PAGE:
PSG (TG-16)

From Data Crystal
Revision as of 00:26, 3 March 2016 by Zonk47 (talk | contribs)
Jump to: navigation, search

(the following is an excerpt from the research notes of David Shadoff, for TGHack)

Register Map

Note: all addresses are segment $FF-relative.

[code]

$0800 - Voice Select (select voice #)
       Mask = $07 (only 3 bits used)
$0801 - Main Volume - not a voice-dependent register
       Most sig.  4 bits = left channel
       Least sig. 4 bits = right channel
       Mask = $FF
$0802 - Frequency (low) -  Least sig. 8 bits of 12-bit frequency counter,
                          for voice selected by 'Voice Select'
       Mask = $FF
$0803 - Frequency (high) - Most sig. 4 bits of 12-bit frequency counter,
                          for voice selected by 'Voice Select'
       Mask = $0F
$0804 - Channel on/dda/volume - voice-dependent register
              bit 7   = 'on'  - (I believe it's a voice-enable flag)
              bit 6   = 'dda' - 'Direct digital-to-analogue'(?)  With this
                                flag set, any value written into the 'wave
                                data' location will directly appear on the
                                channel's output, rather than be stored in
                                the circular wave buffer
              bit 0-4 = voice volume
       Mask = $CF
$0805 - Pan volume ('balance') - voice-dependent register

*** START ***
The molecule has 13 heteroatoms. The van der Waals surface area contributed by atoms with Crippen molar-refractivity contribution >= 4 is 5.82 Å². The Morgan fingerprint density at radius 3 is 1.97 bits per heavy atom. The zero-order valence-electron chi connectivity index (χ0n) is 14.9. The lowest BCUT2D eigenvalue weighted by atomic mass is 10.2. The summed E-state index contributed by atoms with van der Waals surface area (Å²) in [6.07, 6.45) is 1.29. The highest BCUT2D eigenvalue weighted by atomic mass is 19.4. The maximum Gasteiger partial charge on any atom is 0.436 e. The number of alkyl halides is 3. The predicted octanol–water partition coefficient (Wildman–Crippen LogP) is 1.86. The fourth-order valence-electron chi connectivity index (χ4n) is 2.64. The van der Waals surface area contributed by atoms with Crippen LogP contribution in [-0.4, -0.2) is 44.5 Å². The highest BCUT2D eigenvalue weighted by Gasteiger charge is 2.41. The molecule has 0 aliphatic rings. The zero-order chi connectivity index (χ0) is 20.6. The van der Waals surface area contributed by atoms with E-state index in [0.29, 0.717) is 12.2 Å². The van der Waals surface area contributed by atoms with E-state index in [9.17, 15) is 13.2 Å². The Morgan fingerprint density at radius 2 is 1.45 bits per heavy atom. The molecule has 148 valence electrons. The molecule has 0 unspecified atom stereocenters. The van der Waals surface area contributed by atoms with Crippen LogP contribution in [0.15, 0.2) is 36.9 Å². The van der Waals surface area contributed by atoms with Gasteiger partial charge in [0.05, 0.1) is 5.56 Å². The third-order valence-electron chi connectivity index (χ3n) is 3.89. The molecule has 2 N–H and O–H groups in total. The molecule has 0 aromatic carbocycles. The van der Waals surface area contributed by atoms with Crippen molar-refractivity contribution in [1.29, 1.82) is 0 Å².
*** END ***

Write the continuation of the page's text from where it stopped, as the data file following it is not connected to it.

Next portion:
Most sig.  4 bits = left channel
       Least sig. 4 bits = right channel
       Mask = $FF
$0806 - Wave data - Samples are inserted into a 32-address circular buffer
                   when this address is written to.  Only 5 dtaa bits are
                   used.  (voice-dependent register)
       Mask = $1F
$0807 - Noise - (voice-dependent register, available only to voices 5 & 6)
                     bit 7   = noise enable
                     bit 0-4 = noise frequency (some experimentation needs
       Mask = $9F              to be done, to understand the range of these
                               values, and their sound)

The LFO is not a per-voice attribute. Unfortunately, I don't know much else about it, or understand how these affect sound:

Address Name Mask Description
$0808 LFO Frequency $FF
$0809 LFO Control $83 bit 7 = LFO trigger (?)

bit 0&1 = LFO Control (?)

About the 'frequency' values:

First, I discovered that the values are inverse - a higher value means a lower tone. Second, I had to use the value $1b4 to get a 256Hz tone from the PC-Engine. From this, I worked out that the sound chip has a base clock of 3.58MHz (common in these systems, since this is the NTSC colorburst frequency), and uses the 'frequency' value as a down-counter (or divider). Once the value reaches 0, a 'step' is performed. In this case, the 'step' means advancing to the next sample in the 5-bit, 32-sample waveform for that voice.

So, 3.58Mhz / $1b4 (436 decimal) / 256Hz = 32 samples/cycle

This all starts to make sense when you realize that the PCE put the sound generator inside the CPU -- it's all simple digital stuff, up until the D/A output. [/code]